Why do we love cats? The indispensable Encyclopedia of New Zealand has some learned, if obvious, answers. But today, I thought I'd offer a set of less mainstream reasons.
I also thought I'd provide illustrations - lots of them. In their own persuasive way, they answer the question I posed.
We love cats because of that look they give us, you know, when we're looking at them. It's a look of grudging patience and edgy indulgence, a look that's a little off to the side. It's well performed here by cover-cat James (of whom we will see more later).
This look is often seen first thing in the morning, when any cat a) wants food, b) wants to love you, and c) wants to be left alone to sleep a while longer. Oh, the unresolvable conflict. This is Bella's morning face.
This is Loki; such mystery.
We love how ornamental our cats are. And well they know it, going by how often they pose on the most conspicuous platform in the room. This is Luca, alongside the other succulents.
We love those faces full of character, such as Miss Minnie's.
There's the special spotless, uncamouflageable beauty of a white cat - like Macie.
Then there's that most admirable of feline traits, inherent dignity. Boss is all grace and grandeur.
Chairman Meow is all elegance.
Ed possesses effortless charisma.
Silky greets the day with the most decorous of yawns.
Mac chases flies with athletic artistry.
We love the way cats sleep - usually contained and concentrated, but sometimes with inhibitions and vanity kicked away. Sandy is a regal sleeper.
Billie appreciates luxury.
Here's Sandy again, in possession of the whole couch.
A big part of a cat's magnetism is its air of cool command, even in less-than-elegant settings. You can tell from Sally's expression that she'd never be caught dead in with the socks.
Riley rules from the fruit bowl.
Cats are so discerning about what they'll eat, and so scrupulous about dental care. This is Rasafeh.
Cats also have excellent reading habits. Here, Einstein stays up to date with important news developments.
Is this Moon Landing's wave hello, or goodbye? Or merely his Paw of Command? Whatever it is, it's another reason to love him. Also, don't you love that cats seem to lend themselves to names like Moon Landing?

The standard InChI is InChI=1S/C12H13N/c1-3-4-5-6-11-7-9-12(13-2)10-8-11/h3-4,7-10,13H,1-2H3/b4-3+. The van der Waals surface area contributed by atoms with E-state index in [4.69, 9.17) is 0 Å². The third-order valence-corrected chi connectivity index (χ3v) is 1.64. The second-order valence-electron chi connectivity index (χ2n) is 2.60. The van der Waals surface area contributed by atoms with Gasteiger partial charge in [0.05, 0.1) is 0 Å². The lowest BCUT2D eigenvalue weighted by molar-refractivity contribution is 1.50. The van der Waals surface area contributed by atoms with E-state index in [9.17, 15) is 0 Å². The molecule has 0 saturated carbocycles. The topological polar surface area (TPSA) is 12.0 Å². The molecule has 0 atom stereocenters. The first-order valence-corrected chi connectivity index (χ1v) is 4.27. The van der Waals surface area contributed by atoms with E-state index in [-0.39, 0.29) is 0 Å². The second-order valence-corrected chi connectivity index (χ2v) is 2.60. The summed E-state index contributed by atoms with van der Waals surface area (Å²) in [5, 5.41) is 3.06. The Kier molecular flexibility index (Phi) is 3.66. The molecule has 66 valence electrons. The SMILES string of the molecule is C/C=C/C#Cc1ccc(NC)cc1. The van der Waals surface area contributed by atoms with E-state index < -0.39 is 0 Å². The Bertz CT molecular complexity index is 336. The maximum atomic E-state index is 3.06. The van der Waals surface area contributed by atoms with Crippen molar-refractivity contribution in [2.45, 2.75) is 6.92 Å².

As promised, another view of cover-cat James. This is pretty lovable, though I can't decide on a word for it. Upward Cat?
We cat owners love how a cat will seek out the sun, roast itself in it, and become even more worthy of a cuddle as a result. This is Silky again, groggy with heat.
Cats have lovable quirks. This is Bhutas, and her owner says: "Whenever Bhutas is mad at us being late, we often arrive home to some kind of punishment. Most of the time it is our kitchen mat dragged out of place into the corner or down the hall ... He then lies on the floor expecting pats." Bhutas' eyes are extraordinary too.
We love the luxuriance of a longhair like Tinsel.
When two cats are together, the adorableness quotient rockets. This is Miesha and Nellie playing yin and yang.
And when four cats are together, the adorableness quotient is shattered and defibrillators are required. This shelf-full of cute comprises Alicia, Leo, Albert and Stefan.
The question shouldn't be "why do we love cats?" but "how couldn't we love cats?" When we see the face of a beautiful, well-loved, peaceful cat, it just makes (most of) us feel good, as though we're programmed to connect with them and they're programmed to raise our spirits. Isabella melts your heart.
Mimi lifts your mood.
Phoebe cancels all your regrets.
Bosley makes you forget your troubles.
Stanley makes you want to give up your job and become an artist.
Finally, 18-year-old Oliver makes you want to smile for the rest of the day. Well, he has that effect on me, anyway.
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